I recently stumbled across this Pew research survey from 2011, which talks about the growing dichotomy for American fathers. When they live with their children, fathers are becoming more and more involved; however, more and more men also don’t live with their children.
In 1965, the average married father spent 2.6 hours a week caring for his children. Today, the average married father spends 6.5 hours a week caring for his children– more than twice as much time. Although married mothers still spend more time caring for children than married fathers do, the gap is narrowing. 90% of fathers who live with their children at least part of the time talk with or share a meal with their children nearly daily; nearly two-thirds help their children with homework a few times a week; more than half take their children to and from activities a few times a week. The average father who lives with his children today is far more involved– and a better father– than the average father decades ago.
But lots of fathers don’t live with their children. From 1960 to 2010, the number of fathers who live apart from their children more than doubled from 11% to 27%. In the same period, the number of mothers living apart from their children also doubled, from 4% to 8%, but since the starting point was far lower a much higher percentage of mothers still live with their children. Of the 27%, 11% live apart from some of their children and 16% live apart from all of their children. Fathers of color and fathers who didn’t complete high school are more likely to live apart from their children.
Fathers who live apart from their children rarely are particularly involved in their children’s lives. Roughly 27% make no visits at all; 31% talk on the phone or email their children less than once a month. Only one in five fathers who don’t live with their children visit them more than once a week, and 41% talk on the phone or email them more than once a week. The dichotomy between fathers who live with their children and fathers who don’t is stark.
The reasons that fathers don’t live with their children? Probably both the rise of childbirth out of wedlock and the rise of divorce. 46% of fathers had at least one child outside of wedlock, while 31% had had all their children with people they weren’t married to. Some unmarried parents either can’t get married (fuck yeah queer parents) or are in a committed relationship but haven’t signed the piece of paper. For many, however, having a child with someone that you aren’t married to means single parenthood for one (usually the mother) and a lack of involvement in the kid’s life for the other (usually the father). Similarly, divorce tends to leave one parent a single parent and one parent with weekend visitation.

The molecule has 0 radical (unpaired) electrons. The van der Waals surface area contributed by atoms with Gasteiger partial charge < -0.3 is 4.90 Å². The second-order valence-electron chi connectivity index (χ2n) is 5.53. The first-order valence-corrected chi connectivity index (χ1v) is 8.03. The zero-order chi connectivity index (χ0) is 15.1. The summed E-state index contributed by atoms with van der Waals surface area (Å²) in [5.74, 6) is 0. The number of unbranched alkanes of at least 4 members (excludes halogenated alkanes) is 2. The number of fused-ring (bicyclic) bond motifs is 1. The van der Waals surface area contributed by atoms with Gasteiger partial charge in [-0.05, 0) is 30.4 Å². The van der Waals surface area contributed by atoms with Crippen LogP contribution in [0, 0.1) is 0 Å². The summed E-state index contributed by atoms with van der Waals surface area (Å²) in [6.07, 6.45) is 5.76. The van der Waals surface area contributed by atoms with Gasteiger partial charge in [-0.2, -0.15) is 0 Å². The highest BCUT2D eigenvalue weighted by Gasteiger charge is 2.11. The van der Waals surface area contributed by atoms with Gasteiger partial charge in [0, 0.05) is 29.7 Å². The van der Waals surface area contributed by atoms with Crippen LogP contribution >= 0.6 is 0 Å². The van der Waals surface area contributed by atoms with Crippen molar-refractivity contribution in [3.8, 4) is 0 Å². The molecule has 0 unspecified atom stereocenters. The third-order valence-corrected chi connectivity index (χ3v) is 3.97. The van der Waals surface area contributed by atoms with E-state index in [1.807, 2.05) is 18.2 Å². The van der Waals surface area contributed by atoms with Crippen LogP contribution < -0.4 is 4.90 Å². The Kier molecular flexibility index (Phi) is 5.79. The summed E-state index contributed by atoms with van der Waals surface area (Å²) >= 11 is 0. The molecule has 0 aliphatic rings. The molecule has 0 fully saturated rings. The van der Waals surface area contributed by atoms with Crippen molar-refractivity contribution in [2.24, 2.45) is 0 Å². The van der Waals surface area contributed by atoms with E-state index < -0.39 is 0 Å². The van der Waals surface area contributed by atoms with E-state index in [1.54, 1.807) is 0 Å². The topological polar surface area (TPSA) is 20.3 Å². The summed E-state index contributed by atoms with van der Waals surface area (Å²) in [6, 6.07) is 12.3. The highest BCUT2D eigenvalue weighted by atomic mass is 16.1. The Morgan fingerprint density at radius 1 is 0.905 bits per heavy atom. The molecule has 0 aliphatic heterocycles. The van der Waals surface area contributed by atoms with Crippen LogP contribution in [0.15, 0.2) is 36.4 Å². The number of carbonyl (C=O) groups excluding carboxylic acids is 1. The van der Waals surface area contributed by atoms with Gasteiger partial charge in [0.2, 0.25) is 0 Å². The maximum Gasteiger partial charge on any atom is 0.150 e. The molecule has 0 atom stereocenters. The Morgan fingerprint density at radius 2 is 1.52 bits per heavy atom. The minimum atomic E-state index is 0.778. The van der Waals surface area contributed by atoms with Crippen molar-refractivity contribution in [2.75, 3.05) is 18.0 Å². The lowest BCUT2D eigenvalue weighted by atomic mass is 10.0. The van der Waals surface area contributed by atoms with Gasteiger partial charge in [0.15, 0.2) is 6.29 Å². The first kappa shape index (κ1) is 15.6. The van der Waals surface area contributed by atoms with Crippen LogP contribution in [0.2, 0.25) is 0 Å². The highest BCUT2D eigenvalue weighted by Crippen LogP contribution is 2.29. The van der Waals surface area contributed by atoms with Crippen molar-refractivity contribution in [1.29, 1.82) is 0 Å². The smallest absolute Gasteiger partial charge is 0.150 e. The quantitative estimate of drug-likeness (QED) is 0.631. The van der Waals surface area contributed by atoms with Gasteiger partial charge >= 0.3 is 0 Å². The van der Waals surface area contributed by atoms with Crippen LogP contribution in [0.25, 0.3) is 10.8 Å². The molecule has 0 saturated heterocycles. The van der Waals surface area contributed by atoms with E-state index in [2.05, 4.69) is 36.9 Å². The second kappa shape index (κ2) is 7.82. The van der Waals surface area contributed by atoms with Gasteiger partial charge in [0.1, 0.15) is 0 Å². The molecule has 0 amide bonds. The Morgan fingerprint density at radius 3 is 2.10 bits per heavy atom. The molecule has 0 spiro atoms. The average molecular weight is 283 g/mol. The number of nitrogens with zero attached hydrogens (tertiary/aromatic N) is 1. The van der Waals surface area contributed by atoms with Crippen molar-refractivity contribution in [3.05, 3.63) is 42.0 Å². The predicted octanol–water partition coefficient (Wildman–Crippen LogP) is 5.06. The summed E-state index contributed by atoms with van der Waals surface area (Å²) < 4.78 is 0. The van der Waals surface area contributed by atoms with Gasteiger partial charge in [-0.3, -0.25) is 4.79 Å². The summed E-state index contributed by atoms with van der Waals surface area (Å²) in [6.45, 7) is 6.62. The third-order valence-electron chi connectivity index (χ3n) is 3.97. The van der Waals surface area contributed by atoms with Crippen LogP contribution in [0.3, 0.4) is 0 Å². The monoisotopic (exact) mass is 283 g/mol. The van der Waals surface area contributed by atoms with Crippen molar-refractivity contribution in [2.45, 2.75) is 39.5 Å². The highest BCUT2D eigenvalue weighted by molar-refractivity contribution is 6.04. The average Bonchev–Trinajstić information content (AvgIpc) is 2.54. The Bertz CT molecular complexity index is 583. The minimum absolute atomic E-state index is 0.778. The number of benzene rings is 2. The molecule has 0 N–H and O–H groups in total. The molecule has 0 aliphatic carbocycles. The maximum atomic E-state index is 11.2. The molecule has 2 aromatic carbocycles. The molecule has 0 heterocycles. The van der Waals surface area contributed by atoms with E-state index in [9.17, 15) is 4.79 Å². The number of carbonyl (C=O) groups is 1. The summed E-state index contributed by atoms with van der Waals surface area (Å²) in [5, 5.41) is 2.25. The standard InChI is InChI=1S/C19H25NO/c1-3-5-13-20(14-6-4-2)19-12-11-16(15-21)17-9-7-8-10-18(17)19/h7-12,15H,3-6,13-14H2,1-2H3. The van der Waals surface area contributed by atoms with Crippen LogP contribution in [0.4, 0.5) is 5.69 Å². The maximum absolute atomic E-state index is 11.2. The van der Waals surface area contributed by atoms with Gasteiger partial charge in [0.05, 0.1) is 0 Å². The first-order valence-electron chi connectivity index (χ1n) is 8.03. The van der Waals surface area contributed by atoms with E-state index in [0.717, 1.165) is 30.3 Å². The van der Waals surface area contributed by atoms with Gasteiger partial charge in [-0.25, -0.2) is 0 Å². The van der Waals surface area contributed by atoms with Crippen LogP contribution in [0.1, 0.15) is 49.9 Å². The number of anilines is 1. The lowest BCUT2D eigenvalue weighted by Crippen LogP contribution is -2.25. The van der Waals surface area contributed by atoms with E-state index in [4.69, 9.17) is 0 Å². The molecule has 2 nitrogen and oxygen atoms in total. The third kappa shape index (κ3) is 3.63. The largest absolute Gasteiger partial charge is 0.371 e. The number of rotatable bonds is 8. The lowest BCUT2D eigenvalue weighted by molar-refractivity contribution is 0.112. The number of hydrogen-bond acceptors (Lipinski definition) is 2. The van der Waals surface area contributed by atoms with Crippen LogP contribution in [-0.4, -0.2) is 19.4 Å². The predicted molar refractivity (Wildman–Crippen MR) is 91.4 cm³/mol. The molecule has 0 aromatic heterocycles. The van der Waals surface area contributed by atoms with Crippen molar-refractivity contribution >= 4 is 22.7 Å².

Some fathers are abusive and really shouldn’t spend time with their children, and it’s a good thing that divorce has made it easier for people to escape an abuser. (The same thing, of course, is true of some mothers.) Some fathers abandon their children and the reason they don’t see their kids is that they don’t want to; some fathers want to be nothing more than a check, and protest over that. And, yes, it does happen that some parents deliberately keep their children from the other parent who has done absolutely nothing wrong, although that’s relatively rare and most common among abusers. For many fathers, however, even ones that want to be good fathers, not living with their children makes it difficult to be a good father. You can’t share a family dinner with your child regularly if your home is miles away from theirs. You can’t help your kid with their homework, except maybe over Skype. It is hard to be a good father of a child you don’t live with, and I’m thankful for the men who manage it.